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Port Campbell National Park on Great Ocean Road

The Great Ocean Road offers a comprehensive introduction to Port Campbell National Park, allowing you to experience the area and its inhabitants during your Great Ocean Road Tours. You can drive along the coast to see the scenery or explore on foot to observe the animals, plant life, and landscape more closely.

Great Ocean Road

Exploring Port Campbell National Park

Port Campbell National Park is a popular destination in Australia known for its famous natural landmarks. Travelers on the Great Ocean Road scenic drive can explore the park's rugged coast, observe wildlife, and learn about the area's history.

Victoria is home to a must-visit national park known for its exciting sights. Spend a day or two exploring all the best attractions, like the 12 Apostles and Mutton Bird Island. Port Campbell National Park is a popular destination along the Great Ocean Road.

Directions to Port Campbell National Park

Port Campbell National Park is situated on Australia's southern coast in Victoria. Visitors can access the park by flying into Melbourne's International Airport and driving approximately ten minutes east to the town of Port Campbell.

Port Campbell National Park can be accessed via the Great Ocean Road or coastal paths, providing visitors with views of top tourist attractions along the coast.

Activities available at Port Campbell National Park

Port Campbell is a popular tourist spot on the Great Ocean Road due to its proximity to attractions like the 12 Apostles and Loch Ard Gorge. The town itself has much to offer, with homemade baked goods, a local beach popular with surfers, and craft stores for souvenirs.

The town's main street, Lord Street, is easily recognizable with its lined trees. Named after Captain Alexander Campbell, who supervised a nearby whaling station in Port Fairy, Port Campbell is halfway between Warrnambool and Lavers Hill and boasts a stunning coastline with dramatic cliffs.

Port Campbell National Park offers a range of activities and attractions, including natural rock formations, native wildlife, and historical sites. Established in 1964, the park spans 1750 hectares and is ideal for beachcombing, snorkelling, bird watching, and other recreational activities.

Port Campbell Discovery Walk

Port Campbell offers excellent outdoor recreation opportunities. Instead of driving on the Great Ocean Road, you can hike on the Port Campbell Discovery Walk. This path runs along the coast, providing views of local landmarks and colourful flora for a unique experience.

The Port Campbell Discovery Walk is the primary hiking trail in the park, covering a loop path of about four kilometres. The average time to complete the hike is 1-2 hours, but it may vary depending on how long you spend admiring the scenery.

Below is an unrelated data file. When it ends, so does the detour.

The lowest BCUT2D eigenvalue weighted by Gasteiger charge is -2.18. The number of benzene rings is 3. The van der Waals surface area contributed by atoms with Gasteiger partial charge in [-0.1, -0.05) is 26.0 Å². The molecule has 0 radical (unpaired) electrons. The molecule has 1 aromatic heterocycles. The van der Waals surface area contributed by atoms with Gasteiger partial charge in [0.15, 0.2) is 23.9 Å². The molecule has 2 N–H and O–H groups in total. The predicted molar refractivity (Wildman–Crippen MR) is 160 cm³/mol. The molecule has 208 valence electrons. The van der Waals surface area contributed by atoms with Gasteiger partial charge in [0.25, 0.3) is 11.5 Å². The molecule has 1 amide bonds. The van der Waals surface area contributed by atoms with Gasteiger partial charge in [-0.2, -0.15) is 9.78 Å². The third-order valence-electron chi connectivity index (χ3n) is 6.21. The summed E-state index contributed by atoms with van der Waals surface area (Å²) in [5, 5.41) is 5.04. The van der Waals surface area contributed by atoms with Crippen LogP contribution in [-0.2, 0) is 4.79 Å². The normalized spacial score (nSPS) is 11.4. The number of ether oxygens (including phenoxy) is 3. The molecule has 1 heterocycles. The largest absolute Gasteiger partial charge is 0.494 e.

The discovery walk features stunning views of the 12 Apostles, Sentinel Rock, and Loch Ard. Don't forget to visit the viewing platform at the trail's end for a panoramic view of the Port Campbell harbour and coastline.

Twelve Apostles

The Twelve Apostles is a natural landmark on the coast made up of a group of towering rock stacks just off the beach. It is recommended to visit the site before it disappears.

The 12 Apostles are seven limestone stacks formed by water erosion. Originally arches, they became stacks when the linking bridges collapsed. Initially eight, one collapsed in 2005. The remaining stacks continue to erode and may face the same fate.

One of the popular attractions in Port Campbell National Park is visiting the 12 Apostles. The rock structures against the backdrop of the Indian Ocean offer a stunning natural beauty worth experiencing.

There is a viewing platform that offers excellent views of the stacks. Visitors can also stand on the beach below to experience the height of the stacks, which can reach up to 50 meters.

London Bridge

London Bridge is a famous rock formation located off the coast in Port Campbell National Park along the Great Ocean Road in Australia. Formerly known as the original London Bridge, it has been renamed the London Arch after a recent collapse.

The site known as London Bridge gets its name from its visual resemblance to the actual London Bridge. The arched design of the rocks was created through continuous water erosion from the ocean, resulting in two perfectly formed arches on the protruding rock.

Visitors could access the cliff's edge by walking across the bridge before its collapse. The bridge provided stunning coastal views and ocean scenery. The main bridge to the mainland collapsed in 1990, leaving behind a single arch, leading to the name change.

A viewing platform is available along the coast, providing views and information plaques about the site.